A Dry Irish… No, It’s Not An Insult
When people hear the word “stout” (as a beer reference, not a reference to a rotund guy such as myself) they tend to picture an inky black beer, and sometimes use words like “heavy” or “thick” to describe what hits their palate. There are several variations to the stout style, each with their own nuances, but the one most people are familiar with is the Dry Irish Stout.
This familiarity is in no small part due to one brand: Guinness. The company started brewing their flagship beer over 250 years ago, and has nearly become synonymous with the word stout. It is no longer exclusively brewed in Dublin, and plans are in the works for a new stateside brewery in Maryland, but the lore of the Emerald Isle follows every pint. While it’s popularity has waned a bit, parent company Diageo reports sales over 7 million pints on St. Patrick’s Day.
Historically, the term stout was used to describe any beer that was bit stronger that a brewer’s other offerings, regardless of color. Over time, the term was more commonly used to describe a strong porter, and eventually became its own style. The dry stout was an offshoot of this move, and described beers that had a dry, roasty flavor as opposed to the sweeter variations of stout that were common around London.
Over time, brewers refined their beers using Guinness as a blueprint, brewing with un-malted roasted barley to achieve a smooth, roasty flavor with a slightly creamy mouthfeel. Flavors of coffee are common, as well as chocolate or cocoa. Contrary to what some believe, these beers are generally lower in alcohol, ranging in the 4-5% range, and not all that bitter, somewhere between 30-45 IBU.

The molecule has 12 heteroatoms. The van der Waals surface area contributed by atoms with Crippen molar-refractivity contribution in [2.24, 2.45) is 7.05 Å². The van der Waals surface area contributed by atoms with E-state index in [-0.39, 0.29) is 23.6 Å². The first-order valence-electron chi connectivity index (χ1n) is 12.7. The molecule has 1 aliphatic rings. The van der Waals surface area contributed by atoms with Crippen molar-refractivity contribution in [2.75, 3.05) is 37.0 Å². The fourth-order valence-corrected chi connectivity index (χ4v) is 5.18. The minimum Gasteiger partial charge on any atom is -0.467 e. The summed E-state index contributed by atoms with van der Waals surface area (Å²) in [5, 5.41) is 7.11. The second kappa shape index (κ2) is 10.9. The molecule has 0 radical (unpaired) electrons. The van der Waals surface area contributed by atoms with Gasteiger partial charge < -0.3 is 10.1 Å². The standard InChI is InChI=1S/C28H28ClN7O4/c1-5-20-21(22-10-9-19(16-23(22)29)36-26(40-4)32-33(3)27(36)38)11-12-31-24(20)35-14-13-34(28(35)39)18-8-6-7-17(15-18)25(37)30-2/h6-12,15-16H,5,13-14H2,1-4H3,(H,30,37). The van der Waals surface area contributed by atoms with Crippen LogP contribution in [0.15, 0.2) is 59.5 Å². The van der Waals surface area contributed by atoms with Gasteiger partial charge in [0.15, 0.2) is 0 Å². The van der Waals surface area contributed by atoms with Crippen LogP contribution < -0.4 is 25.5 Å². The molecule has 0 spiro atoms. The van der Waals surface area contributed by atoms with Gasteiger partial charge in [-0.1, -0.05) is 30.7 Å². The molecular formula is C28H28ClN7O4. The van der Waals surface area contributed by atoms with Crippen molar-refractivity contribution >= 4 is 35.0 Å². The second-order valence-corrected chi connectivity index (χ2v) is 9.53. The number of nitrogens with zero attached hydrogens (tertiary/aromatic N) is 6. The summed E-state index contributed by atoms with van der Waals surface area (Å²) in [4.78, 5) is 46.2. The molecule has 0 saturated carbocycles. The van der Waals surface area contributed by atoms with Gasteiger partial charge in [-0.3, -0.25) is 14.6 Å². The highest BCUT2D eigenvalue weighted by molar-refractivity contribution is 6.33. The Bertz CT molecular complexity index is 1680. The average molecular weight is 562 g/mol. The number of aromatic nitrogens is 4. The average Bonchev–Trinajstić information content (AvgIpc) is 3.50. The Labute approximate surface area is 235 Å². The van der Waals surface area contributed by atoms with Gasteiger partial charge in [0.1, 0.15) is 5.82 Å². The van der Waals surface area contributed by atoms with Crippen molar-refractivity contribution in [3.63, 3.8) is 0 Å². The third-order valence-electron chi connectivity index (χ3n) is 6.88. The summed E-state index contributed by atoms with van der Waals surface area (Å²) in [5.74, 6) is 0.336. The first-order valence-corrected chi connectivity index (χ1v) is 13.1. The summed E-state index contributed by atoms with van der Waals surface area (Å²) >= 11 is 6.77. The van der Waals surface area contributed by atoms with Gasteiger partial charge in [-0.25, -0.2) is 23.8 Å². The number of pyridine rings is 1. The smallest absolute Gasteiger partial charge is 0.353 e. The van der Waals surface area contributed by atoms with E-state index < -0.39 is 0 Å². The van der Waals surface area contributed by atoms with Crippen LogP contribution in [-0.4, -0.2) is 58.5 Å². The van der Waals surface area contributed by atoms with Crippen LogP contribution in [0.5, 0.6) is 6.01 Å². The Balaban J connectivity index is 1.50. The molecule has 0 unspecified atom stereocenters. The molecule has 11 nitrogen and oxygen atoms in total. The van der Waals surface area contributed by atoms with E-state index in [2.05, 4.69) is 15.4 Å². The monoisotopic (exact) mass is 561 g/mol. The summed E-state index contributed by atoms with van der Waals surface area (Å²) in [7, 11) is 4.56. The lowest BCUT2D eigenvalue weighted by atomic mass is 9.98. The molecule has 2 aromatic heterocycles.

Stouts are excellent complements to food. They pair particularly well with chocolate, which accentuates their common flavors. Try one with a sweet chocolate dessert like tiramisu, chocolate lava cake, or a chocolate hazelnut confection. If you’d prefer something less sweet, that also pair well with savory foods, like grilled meats , where the roasty flavors meld with the slight char of the dish. Finally, pair a nice pint with shellfish, like crab or oysters, which have been served with beer traditionally for generations.
With St. Patrick’s Day just around the corner, my wife and I decided to compare Guinness to a local favorite,
O’Connor Brewing‘s ODIS. (ODIS is an acronym for O’Connor Dry Irish Stout.) Irish stouts are arguably the prettiest looking beers when poured into a glass, and these two were no exception. Both beers poured black with beautiful, tight brown heads.
The similarities ended with the visuals, however. Once poured, the nose of the Guinness was weak coffee and little else, while the O’Connor had rich chocolate aromas backed by coffee. The flavor of the Guinness followed the nose, a bland, dry coffee with just a hint of tartness. It is easy to see why this beer sells so well – it is an easy, inoffensive beer one can slug down without much thought. The O’Connor was far more complex, starting out with a mild fruity chocolate flavor that progressed to a dry baking chocolate and black coffee as it warmed up a bit.
My wife summed our experience up nicely when she said “the O’Connor just has more flavor and is more interesting.” Well said, my dear!